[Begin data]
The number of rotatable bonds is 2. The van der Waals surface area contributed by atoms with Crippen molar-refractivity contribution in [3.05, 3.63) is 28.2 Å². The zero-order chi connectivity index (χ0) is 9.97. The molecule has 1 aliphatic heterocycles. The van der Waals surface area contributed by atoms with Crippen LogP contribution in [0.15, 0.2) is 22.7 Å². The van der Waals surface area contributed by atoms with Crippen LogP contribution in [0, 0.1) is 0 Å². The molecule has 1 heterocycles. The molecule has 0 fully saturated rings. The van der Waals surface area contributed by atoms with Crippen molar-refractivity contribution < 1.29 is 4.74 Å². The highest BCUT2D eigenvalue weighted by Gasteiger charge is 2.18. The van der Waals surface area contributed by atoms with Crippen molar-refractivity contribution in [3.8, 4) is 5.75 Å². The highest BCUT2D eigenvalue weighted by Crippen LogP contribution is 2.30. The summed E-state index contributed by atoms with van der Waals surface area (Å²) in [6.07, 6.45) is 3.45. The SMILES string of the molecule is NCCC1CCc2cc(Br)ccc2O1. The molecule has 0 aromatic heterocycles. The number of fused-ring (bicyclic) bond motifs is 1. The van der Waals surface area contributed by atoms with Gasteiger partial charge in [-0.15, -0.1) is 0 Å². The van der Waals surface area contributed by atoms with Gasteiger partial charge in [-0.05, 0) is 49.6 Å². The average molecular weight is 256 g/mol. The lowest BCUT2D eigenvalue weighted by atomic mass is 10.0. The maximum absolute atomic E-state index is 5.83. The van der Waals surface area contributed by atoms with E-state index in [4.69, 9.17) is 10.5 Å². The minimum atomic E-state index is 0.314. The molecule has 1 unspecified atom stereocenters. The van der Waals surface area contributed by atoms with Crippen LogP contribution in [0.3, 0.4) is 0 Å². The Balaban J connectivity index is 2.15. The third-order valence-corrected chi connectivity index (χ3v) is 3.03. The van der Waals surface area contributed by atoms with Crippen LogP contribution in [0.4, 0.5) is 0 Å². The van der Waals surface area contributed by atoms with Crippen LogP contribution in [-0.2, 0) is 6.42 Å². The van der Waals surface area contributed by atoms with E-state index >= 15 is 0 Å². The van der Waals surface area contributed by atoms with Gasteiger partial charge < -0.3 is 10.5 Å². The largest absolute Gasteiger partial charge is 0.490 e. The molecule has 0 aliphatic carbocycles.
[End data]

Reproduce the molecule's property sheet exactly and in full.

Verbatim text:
The number of rotatable bonds is 2. The van der Waals surface area contributed by atoms with Crippen molar-refractivity contribution in [3.05, 3.63) is 28.2 Å². The zero-order chi connectivity index (χ0) is 9.97. The molecule has 1 aliphatic heterocycles. The van der Waals surface area contributed by atoms with Crippen LogP contribution in [0.15, 0.2) is 22.7 Å². The van der Waals surface area contributed by atoms with Crippen LogP contribution in [0, 0.1) is 0 Å². The molecule has 1 heterocycles. The molecule has 0 fully saturated rings. The van der Waals surface area contributed by atoms with Crippen molar-refractivity contribution < 1.29 is 4.74 Å². The highest BCUT2D eigenvalue weighted by Gasteiger charge is 2.18. The van der Waals surface area contributed by atoms with Crippen molar-refractivity contribution in [3.8, 4) is 5.75 Å². The highest BCUT2D eigenvalue weighted by Crippen LogP contribution is 2.30. The summed E-state index contributed by atoms with van der Waals surface area (Å²) in [6.07, 6.45) is 3.45. The SMILES string of the molecule is NCCC1CCc2cc(Br)ccc2O1. The molecule has 0 aromatic heterocycles. The number of fused-ring (bicyclic) bond motifs is 1. The van der Waals surface area contributed by atoms with Gasteiger partial charge in [-0.15, -0.1) is 0 Å². The van der Waals surface area contributed by atoms with Gasteiger partial charge in [-0.05, 0) is 49.6 Å². The average molecular weight is 256 g/mol. The lowest BCUT2D eigenvalue weighted by atomic mass is 10.0. The maximum absolute atomic E-state index is 5.83. The van der Waals surface area contributed by atoms with E-state index in [4.69, 9.17) is 10.5 Å². The minimum atomic E-state index is 0.314. The molecule has 1 unspecified atom stereocenters. The van der Waals surface area contributed by atoms with Crippen LogP contribution in [0.3, 0.4) is 0 Å². The Balaban J connectivity index is 2.15. The third-order valence-corrected chi connectivity index (χ3v) is 3.03. The van der Waals surface area contributed by atoms with Crippen LogP contribution in [0.4, 0.5) is 0 Å². The van der Waals surface area contributed by atoms with Crippen LogP contribution in [-0.2, 0) is 6.42 Å². The van der Waals surface area contributed by atoms with E-state index >= 15 is 0 Å². The van der Waals surface area contributed by atoms with Gasteiger partial charge < -0.3 is 10.5 Å². The largest absolute Gasteiger partial charge is 0.490 e. The molecule has 0 aliphatic carbocycles.